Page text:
A poll conducted in May 2013 saw him in third place with a projected 18% of the vote.[25] He began his presidential campaign in July 2013 in Intibucá and La Paz with a campaign entitled El Pueblo Propone (The People Propose in English).[26] He campaigned for the military to police the streets, and claimed that his closest rival Xiomara Castro wanted to remove the Policía Militar (English: Military Police) which were already in Honduras' two main cities.[27] He won the election, beating Castro by 250,000 votes.

Hernández said National Party accountants found that approximately L3 million lempira (about US$140,000) from companies with links to the Honduran Social Security Institute (IHSS) scandal had entered its campaign coffers.[28][29]

On 22 April 2015, the Supreme Court unanimously allowed presidential re-election.[6] On 12 March 2017, Hernández became the National Party candidate by defeating his rival Roberto Castillo during the National Party primary.[7] The Honduran Constitution allows revocation of citizenship of anyone who promotes changing the law to allow re-election,[30] however Hernández's National Party, which also controls Congress, says a Supreme Court ruling last year allows him to stand for a new term. Opposition Liberal Party claims that the court does not have the power to make such decisions.[5]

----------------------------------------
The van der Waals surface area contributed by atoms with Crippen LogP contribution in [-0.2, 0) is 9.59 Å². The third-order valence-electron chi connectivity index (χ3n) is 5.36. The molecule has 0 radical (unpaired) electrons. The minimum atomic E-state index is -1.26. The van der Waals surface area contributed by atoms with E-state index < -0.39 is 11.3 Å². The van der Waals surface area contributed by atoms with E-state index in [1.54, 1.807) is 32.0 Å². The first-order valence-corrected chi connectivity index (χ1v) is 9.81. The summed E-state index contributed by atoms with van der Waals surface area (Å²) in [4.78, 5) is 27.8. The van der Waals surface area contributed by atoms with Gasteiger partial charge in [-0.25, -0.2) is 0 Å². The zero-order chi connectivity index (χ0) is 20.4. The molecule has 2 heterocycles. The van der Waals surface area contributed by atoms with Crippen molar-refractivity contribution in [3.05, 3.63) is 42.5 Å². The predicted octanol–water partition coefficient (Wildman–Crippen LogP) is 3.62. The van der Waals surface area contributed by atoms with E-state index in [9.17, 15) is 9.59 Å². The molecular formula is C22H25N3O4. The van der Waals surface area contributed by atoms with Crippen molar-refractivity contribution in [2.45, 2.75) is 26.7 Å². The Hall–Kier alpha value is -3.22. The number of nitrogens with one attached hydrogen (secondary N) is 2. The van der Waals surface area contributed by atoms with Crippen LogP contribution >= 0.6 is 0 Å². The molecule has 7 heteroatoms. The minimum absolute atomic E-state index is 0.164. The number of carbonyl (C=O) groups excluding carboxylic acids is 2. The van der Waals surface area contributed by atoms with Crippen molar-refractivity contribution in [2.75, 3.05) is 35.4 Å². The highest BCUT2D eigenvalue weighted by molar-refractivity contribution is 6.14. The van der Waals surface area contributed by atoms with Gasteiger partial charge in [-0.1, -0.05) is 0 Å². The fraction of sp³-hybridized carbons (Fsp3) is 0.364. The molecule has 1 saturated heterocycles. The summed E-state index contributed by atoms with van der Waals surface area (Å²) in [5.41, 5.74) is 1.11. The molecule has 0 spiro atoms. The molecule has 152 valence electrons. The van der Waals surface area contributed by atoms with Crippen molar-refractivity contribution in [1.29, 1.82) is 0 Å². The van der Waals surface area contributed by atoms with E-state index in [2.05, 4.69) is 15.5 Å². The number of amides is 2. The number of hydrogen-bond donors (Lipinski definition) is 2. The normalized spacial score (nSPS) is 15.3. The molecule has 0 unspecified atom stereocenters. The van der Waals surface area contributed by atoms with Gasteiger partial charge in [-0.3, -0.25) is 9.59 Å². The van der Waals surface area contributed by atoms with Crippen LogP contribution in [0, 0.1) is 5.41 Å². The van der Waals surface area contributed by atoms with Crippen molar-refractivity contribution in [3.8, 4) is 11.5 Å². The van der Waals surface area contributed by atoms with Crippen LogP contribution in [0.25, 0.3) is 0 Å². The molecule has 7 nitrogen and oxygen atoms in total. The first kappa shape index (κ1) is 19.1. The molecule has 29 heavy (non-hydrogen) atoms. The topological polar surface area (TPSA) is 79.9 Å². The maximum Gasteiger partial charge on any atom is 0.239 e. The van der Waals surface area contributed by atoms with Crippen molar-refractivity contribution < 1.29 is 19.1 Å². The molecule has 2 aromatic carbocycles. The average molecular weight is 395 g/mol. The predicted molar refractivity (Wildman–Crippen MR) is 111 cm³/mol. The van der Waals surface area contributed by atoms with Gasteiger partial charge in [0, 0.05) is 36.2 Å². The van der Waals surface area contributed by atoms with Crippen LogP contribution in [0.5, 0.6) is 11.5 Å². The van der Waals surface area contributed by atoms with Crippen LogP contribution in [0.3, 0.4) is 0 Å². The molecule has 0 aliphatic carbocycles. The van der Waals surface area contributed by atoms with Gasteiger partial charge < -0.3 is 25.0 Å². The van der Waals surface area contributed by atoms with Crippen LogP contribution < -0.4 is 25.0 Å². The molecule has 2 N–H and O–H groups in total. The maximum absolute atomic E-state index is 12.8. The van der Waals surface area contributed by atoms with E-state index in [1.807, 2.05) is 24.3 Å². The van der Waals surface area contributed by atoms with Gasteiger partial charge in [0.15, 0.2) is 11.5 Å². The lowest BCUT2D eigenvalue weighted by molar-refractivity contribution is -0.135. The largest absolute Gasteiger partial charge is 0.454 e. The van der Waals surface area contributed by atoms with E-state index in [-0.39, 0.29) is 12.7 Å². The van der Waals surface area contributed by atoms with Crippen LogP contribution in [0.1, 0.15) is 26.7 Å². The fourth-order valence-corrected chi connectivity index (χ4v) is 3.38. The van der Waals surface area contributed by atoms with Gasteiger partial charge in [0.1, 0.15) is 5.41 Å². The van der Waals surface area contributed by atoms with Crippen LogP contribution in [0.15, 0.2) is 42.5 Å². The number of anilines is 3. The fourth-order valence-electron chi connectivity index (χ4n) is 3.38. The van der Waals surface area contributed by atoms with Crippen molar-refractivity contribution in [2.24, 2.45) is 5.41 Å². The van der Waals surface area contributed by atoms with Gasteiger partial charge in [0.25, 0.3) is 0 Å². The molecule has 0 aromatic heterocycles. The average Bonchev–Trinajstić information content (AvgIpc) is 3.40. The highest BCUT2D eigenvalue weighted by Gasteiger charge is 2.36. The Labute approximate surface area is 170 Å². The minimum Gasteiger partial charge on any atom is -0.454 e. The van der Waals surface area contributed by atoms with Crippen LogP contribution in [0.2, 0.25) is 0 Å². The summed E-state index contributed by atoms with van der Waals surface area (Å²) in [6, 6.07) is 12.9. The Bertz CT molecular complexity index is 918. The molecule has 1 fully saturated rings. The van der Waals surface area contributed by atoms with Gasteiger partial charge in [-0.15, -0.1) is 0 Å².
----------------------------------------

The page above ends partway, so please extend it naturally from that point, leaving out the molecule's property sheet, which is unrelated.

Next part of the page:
The President was re-elected in the 2017 presidential election after a vote deemed fraudulent by the opposition and international observers. The government declared a state of emergency. Some 30 demonstrators were killed and more than 800 arrested. According to the United Nations and the Inter-American Commission on Human Rights, "many of them were transferred to military installations, where they were brutally beaten, insulted and sometimes tortured".[31]

Presidency (2014–2022)[edit]

Hernández in 2018

Protests[edit]